In Bangladesh, opposition protests demand the resignation of the prime minister

The Bangladesh Nationalist Party (BNP) and other opposition allies have held rallies in Bangladesh’s capital, Dhaka, and nine other cities to call for the resignation of Sheikh Hasina, the country’s prime minister, and to the holding of new elections. “The time for clinging to power by force is over,” said Mirza Abbas, a senior BNP leader, during a sit-in outside the party’s headquarters in the capital. “Let a neutral government organize elections,” he called.

Police say 50,000 protesters came to listen to Mirza Abbas, released from prison on Monday, a month after a major crackdown on opposition activists. But according to BNP officials, several hundred thousand protesters answered their call in Dhaka, and thousands more in similar rallies across the country.

A currency reduced by almost 25%

Bangladesh remains one of Asia’s fastest growing economies, but the conflict in Ukraine has forced the government to suspend gas and diesel imports. Rising food and fuel prices in the wake of war in Ukraine forced Sheikh Hasina’s government to impose long power cuts last year and increase food distribution to the poor.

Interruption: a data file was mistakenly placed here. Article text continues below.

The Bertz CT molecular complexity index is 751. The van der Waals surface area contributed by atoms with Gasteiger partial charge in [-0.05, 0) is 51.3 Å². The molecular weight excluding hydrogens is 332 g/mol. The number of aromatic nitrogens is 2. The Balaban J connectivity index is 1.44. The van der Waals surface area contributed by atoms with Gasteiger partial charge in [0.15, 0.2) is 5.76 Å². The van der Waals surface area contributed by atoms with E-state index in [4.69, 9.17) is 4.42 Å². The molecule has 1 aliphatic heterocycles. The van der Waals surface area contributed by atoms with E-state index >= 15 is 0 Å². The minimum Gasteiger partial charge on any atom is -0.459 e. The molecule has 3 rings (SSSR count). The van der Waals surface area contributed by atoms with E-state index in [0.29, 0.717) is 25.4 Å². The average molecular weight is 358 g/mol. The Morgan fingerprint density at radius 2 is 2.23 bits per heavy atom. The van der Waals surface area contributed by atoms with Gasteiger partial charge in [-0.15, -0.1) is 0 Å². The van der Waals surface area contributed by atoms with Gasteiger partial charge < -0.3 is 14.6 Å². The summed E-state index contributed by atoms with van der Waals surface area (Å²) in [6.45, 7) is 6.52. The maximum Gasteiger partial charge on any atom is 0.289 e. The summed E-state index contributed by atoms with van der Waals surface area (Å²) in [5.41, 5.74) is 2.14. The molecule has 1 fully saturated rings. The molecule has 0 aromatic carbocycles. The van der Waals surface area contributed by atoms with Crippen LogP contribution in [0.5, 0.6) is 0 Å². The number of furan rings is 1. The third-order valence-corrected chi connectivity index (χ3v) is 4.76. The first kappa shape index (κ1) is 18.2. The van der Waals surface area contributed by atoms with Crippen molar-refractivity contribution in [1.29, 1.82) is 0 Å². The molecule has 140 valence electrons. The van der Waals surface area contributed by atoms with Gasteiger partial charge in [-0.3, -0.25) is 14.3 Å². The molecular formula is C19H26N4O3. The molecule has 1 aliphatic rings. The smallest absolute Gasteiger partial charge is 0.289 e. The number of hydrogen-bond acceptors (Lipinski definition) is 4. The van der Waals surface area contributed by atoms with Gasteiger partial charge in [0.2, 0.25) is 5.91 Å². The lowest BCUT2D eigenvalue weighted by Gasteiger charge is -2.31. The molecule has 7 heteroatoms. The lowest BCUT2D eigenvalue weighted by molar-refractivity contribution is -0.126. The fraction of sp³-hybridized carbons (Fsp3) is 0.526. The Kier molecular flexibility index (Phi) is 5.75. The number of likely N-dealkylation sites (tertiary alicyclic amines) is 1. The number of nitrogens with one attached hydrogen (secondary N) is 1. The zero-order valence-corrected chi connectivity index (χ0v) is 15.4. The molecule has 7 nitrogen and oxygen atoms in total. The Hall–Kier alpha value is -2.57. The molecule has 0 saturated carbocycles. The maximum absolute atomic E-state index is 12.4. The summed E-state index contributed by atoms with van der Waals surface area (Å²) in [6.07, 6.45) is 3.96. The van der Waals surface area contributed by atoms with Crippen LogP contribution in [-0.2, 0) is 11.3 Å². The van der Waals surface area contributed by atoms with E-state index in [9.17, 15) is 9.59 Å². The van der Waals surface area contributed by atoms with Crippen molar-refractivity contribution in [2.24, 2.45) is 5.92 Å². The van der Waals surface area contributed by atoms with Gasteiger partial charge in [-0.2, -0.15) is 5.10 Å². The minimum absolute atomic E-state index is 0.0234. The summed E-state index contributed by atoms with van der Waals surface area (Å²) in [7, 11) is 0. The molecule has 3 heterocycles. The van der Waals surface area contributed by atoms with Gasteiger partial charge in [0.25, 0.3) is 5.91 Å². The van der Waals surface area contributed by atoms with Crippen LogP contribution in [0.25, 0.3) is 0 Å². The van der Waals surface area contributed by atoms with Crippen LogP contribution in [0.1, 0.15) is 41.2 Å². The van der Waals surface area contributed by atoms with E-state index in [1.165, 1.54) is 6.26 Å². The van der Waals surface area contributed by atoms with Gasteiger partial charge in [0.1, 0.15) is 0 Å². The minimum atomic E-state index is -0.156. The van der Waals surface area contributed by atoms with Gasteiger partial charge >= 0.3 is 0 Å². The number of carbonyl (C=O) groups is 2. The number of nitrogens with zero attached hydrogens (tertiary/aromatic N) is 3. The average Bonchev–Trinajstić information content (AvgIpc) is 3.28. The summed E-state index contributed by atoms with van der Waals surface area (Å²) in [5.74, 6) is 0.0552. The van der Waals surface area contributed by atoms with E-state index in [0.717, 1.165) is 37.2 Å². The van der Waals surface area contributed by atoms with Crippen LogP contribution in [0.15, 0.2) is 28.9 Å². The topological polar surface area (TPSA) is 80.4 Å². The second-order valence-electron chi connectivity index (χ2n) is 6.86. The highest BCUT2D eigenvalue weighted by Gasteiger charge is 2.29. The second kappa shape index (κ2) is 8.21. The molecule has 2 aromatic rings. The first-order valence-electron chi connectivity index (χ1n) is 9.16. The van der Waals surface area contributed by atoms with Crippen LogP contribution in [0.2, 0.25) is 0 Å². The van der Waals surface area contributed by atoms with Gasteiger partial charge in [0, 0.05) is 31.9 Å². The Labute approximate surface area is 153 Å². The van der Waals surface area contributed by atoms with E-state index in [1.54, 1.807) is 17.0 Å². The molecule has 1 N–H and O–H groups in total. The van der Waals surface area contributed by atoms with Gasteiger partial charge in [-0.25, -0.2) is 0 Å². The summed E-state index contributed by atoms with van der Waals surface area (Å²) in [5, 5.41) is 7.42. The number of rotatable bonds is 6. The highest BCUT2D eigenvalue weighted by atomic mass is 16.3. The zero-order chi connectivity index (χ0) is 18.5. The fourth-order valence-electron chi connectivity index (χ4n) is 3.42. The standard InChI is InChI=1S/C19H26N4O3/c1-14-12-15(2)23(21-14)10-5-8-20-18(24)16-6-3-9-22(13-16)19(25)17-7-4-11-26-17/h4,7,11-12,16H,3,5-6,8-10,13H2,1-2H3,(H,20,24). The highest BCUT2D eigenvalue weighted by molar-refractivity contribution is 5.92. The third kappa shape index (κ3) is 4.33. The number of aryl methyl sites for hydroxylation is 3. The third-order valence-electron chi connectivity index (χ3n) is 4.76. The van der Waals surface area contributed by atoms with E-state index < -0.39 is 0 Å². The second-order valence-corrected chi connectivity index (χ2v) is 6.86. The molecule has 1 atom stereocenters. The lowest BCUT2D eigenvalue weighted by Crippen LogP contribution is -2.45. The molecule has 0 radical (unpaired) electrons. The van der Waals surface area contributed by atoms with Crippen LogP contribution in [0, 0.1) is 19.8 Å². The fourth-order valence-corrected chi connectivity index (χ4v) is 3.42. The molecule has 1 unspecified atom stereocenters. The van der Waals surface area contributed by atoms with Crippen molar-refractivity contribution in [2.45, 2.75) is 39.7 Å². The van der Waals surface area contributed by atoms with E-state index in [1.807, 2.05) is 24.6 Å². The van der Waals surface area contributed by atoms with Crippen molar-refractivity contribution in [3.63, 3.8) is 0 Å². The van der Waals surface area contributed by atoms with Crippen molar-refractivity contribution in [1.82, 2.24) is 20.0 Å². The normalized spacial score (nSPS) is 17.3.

Bangladesh’s currency, the taka, has depreciated by almost 25%, driving up the cost of food imports and making life even more difficult for the most vulnerable. The ruling Awami League staged a much smaller counter-protest in Dhaka in support of Sheikh Hasina, shouting down calls for his resignation.

Read also: In Bangladesh, tea workers go on strike

“Extremists are gathering in one place to overthrow us,” she told her supporters yesterday. “Don’t think the party will crumble if shaken. Things are not that easy.” Western governments and the United Nations have expressed concern over the current political climate in Bangladesh where Sheikh Hasina’s party dominates parliament.

In December 2021, the United States imposed sanctions on an elite counter-terrorism and anti-crime group, the Rapid Action Battalion (RAB), and seven senior security officials, including the national police chief, for gross human rights violations. Sheikh Hasina’s government denies being behind any enforced disappearances of supporters and opposition leaders, and says several criminals were killed in crossfire with officers.

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